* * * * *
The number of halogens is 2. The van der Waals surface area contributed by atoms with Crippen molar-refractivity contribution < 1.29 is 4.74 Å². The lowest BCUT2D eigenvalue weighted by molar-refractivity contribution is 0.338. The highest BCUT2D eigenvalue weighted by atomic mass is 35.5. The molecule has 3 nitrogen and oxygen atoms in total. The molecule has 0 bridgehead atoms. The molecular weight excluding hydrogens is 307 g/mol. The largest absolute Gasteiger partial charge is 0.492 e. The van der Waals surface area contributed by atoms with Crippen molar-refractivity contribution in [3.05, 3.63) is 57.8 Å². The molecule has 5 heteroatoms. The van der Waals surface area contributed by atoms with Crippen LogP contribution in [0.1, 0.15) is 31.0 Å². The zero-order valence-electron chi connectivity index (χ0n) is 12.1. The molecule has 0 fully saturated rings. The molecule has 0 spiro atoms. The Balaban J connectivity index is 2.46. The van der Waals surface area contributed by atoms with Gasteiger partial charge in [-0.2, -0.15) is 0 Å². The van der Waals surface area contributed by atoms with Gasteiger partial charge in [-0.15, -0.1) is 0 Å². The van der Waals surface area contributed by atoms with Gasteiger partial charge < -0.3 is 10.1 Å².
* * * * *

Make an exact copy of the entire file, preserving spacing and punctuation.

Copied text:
The number of halogens is 2. The van der Waals surface area contributed by atoms with Crippen molar-refractivity contribution < 1.29 is 4.74 Å². The lowest BCUT2D eigenvalue weighted by molar-refractivity contribution is 0.338. The highest BCUT2D eigenvalue weighted by atomic mass is 35.5. The molecule has 3 nitrogen and oxygen atoms in total. The molecule has 0 bridgehead atoms. The molecular weight excluding hydrogens is 307 g/mol. The largest absolute Gasteiger partial charge is 0.492 e. The van der Waals surface area contributed by atoms with Crippen molar-refractivity contribution in [3.05, 3.63) is 57.8 Å². The molecule has 5 heteroatoms. The van der Waals surface area contributed by atoms with Crippen LogP contribution in [0.1, 0.15) is 31.0 Å². The zero-order valence-electron chi connectivity index (χ0n) is 12.1. The molecule has 0 fully saturated rings. The molecule has 0 spiro atoms. The Balaban J connectivity index is 2.46. The van der Waals surface area contributed by atoms with Gasteiger partial charge in [-0.2, -0.15) is 0 Å². The van der Waals surface area contributed by atoms with Gasteiger partial charge in [-0.15, -0.1) is 0 Å². The van der Waals surface area contributed by atoms with Gasteiger partial charge < -0.3 is 10.1 Å².